Tag Archives: free LSAT

LSAT Explanations — PrepTest 61 — Free PDF – Guest Post

What follows is a guest post from John Rood of Next Step Test Prep.

See below for free explanations to LSAT PrepTest 61

Until now, it has been difficult for students to get high-quality explanations to a lot of LSAT questions. The LSAC’s SuperPrep book has complete explanations, but to only 3 tests (and those tests are very old). Students who take prep courses have gotten these materials for years, but prep companies have wisely kept their most helpful material for their $1,000+ prep courses rather than their $15 off-the-shelf books.

Next Step Test Preparation has released complete explanations for 10 of the most recent LSAT Preptests (52-61). These are the tests contained in LSAC’s 10 New Actual Official LSAT PrepTests” book. (You’ll need that book to get any value out of our explanations — but you should have that book anyway as it’s the cheapest source of recent exams).

However, some students will get dramatically better score increases from explanations than others. Here are the right and wrong ways to use LSAT explanations:

Wrong way: read a LSAT question, then read the explanation, then read the next question, etc. This approach assures that you don’t actually attempt the questions and are probably not internalizing either the patterns on the exam nor your own strengths and weaknesses.

Right way: Take a full, timed practice test. (You should be doing this at least 1-2 times per weeks). Then, after you’ve completed the full test, correct it. Look at every question you missed and figure out why you missed it. Then, and only then, look at the explanation.

The right way assures that you’re making your best effort to get everything right, then applying what you know on questions you missed, then, finally, looking at a professional explanation to crystallize that lesson in your mind.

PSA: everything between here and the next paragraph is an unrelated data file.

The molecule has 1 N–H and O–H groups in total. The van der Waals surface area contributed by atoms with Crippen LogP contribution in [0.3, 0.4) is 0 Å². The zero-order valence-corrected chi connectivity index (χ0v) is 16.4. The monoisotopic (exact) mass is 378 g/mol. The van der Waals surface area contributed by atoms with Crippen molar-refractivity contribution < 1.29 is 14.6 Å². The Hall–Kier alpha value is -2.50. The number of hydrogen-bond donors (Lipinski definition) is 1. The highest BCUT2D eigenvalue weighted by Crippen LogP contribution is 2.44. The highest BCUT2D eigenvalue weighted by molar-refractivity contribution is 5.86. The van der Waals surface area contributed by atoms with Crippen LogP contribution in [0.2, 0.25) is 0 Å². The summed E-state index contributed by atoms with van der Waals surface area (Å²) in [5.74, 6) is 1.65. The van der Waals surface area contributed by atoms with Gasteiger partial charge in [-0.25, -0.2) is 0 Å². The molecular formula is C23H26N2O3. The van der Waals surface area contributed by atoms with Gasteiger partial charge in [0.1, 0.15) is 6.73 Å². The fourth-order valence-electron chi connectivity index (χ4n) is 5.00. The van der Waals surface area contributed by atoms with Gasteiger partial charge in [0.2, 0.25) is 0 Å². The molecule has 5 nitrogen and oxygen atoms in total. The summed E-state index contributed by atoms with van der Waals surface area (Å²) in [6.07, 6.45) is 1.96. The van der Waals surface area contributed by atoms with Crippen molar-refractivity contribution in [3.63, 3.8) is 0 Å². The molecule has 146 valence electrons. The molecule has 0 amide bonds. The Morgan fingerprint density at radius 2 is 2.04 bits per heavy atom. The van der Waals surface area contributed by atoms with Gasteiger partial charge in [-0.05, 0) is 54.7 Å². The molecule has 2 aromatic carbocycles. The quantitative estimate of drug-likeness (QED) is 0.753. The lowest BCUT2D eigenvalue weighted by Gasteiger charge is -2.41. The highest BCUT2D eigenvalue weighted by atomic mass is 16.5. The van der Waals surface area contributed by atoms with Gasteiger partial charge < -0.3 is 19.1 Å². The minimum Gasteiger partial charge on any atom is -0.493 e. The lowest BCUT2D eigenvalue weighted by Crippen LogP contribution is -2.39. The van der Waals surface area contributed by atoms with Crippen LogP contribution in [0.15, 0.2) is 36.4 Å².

Free LSAT Explanations

For LSAT Books readers, we’ve made available complete explanations for PrepTest 61, completely free. Keep in mind that you’ll also need PrepTest 61 from the LSAC — the test questions aren’t printed in our book.

Download Explanations (Opens PDF)

If you find this resource helpful, the complete book is available for purchase here: http://promos.nextsteptestprep.com/explanations-check-out/

Next Step Test Preparation provides complete courses of one-on-one LSAT tutors for about the price of a crowded lecture-style prep course. Email us or call 888-530-NEXT (6398) for a complimentary consultation.

LSAT India, Australia, New Zealand and Asia

The LSAT Goes International

“Dan Bernstine, president of the LSAC, said: “The Law School Admission Test has been used very successfully in the US and Canada for over 60 years. Interest in using the test for law school admission has spread to Australia, Japan, Korea, China, and countries in Eastern Europe. We are very excited about the opportunity to adapt this excellent tool in a way that will be useful for assessing the critical thinking skills of applicants to law programs in India.”


The Necessity of LSAT Growth  – Declining  Revenues and A Franchise Under Attack!

The simple fact is that LSAT is a business. The conventional view about business is that “it is either growing or dying.” It is clear that LSAT revenues are under attack  in North America. The reasons include:

– a major decline in the number  of applicants to law school. A law degree  is no longer seen as an automatic ticket to the “middle class”. Furthermore, there is the question of graduating with too much law school debt

decline in the number  of LSAT test takers as a result of fewer applicants to law school

– the ABA is reconsidering the question of whether to require “a valid and reliable admissions test” (not that the requirement of a test is NOT the same as a requirement of  the LSAT). In other words,  it is possible  that the LSAT will not be required for  law admissions.

– Even if a “valid and reliable admission test” continues to be required, there may be substitutes for the LSAT. After all,  the GRE has successfully targeted  the GMAT market. Many applicants  to MBA programs  now consider the GMAT vs. GRE question. The question of using the GRE as an alternative to the LSAT should be considered by law schools who want to  be more applicant friendly. There are question formats that both have and do overlap with the LSAT question formats. Foir example LSAT Logic Games and the GRE Analytical section overlapped  during the 1990s. LSAT Reading Comprehension is similar  to  GRE Reading Comprehension questions. Continue reading